FHA May Get Taxpayer Bailout for First Time in 78-Year History

The Federal Housing Administration (FHA) announced on Friday that it will raise mortgage-insurance premiums an average of $13 a month for new borrowers of FHA-backed loans in a last ditch effort to avoid exhausting its reserves and prompting a taxpayer-funded bailout. 

Senator Bob Corker (R-TN) says the FHA's Friday announcement is just one more sign that the FHA has become part of the problem not the solution:

The recognition that FHA’s economic value is now negative is a stark reminder that we have put off fundamental housing finance reform for too long. FHA has strayed a long way from its original mission, and it’s time for us to return to fundamentals in housing, recognizing that having the federal government making loans to people who can't pay them back isn't good for homeowners, communities, or the country.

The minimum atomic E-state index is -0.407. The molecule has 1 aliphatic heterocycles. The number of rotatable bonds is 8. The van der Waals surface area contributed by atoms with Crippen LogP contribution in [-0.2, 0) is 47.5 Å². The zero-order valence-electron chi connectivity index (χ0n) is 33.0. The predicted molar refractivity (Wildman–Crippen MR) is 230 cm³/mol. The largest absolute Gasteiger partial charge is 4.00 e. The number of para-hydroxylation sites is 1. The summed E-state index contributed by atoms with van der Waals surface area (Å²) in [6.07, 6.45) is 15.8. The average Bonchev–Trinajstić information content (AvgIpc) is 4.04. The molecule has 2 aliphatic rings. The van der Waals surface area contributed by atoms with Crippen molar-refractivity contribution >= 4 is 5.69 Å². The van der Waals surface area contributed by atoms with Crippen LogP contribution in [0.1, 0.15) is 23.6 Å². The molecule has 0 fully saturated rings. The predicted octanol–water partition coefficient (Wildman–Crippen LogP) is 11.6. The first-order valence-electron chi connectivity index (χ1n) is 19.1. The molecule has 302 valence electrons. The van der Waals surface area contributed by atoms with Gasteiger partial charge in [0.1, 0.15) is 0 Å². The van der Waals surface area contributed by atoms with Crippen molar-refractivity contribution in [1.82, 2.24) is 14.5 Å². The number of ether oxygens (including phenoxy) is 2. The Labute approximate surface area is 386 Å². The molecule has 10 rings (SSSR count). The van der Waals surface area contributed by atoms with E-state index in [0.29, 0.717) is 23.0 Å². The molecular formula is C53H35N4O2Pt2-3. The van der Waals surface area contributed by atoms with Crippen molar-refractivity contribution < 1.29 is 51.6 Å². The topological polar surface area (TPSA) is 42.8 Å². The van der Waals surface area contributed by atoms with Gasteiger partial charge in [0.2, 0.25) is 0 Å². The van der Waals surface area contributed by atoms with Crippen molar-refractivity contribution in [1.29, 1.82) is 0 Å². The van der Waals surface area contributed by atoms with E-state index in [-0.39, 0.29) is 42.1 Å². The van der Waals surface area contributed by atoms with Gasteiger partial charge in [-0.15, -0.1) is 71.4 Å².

The FHA, which insures lenders against losses, has floundered under the weight of mortgage delinquencies.  According to the Wall Street Journal:

Though the agency guarantees fewer mortgages than either Fannie or Freddie, it now has more seriously delinquent loans than either of the mortgage-finance giants. Overall, the FHA insured nearly 739,000 loans that were 90 days or more past due or in foreclosure at the end of September, an increase of more than 100,000 loans from a year ago. That represents about 9.6% of its $1.08 trillion in mortgages guaranteed.

If the hike in premiums doesn't help put the FHA's fiscal house in order, analysts say the Obama Administration may use taxpayer funds to shore it up next fall, a move that does not require congressional approval and that has never happened in the FHA's 78-year history.


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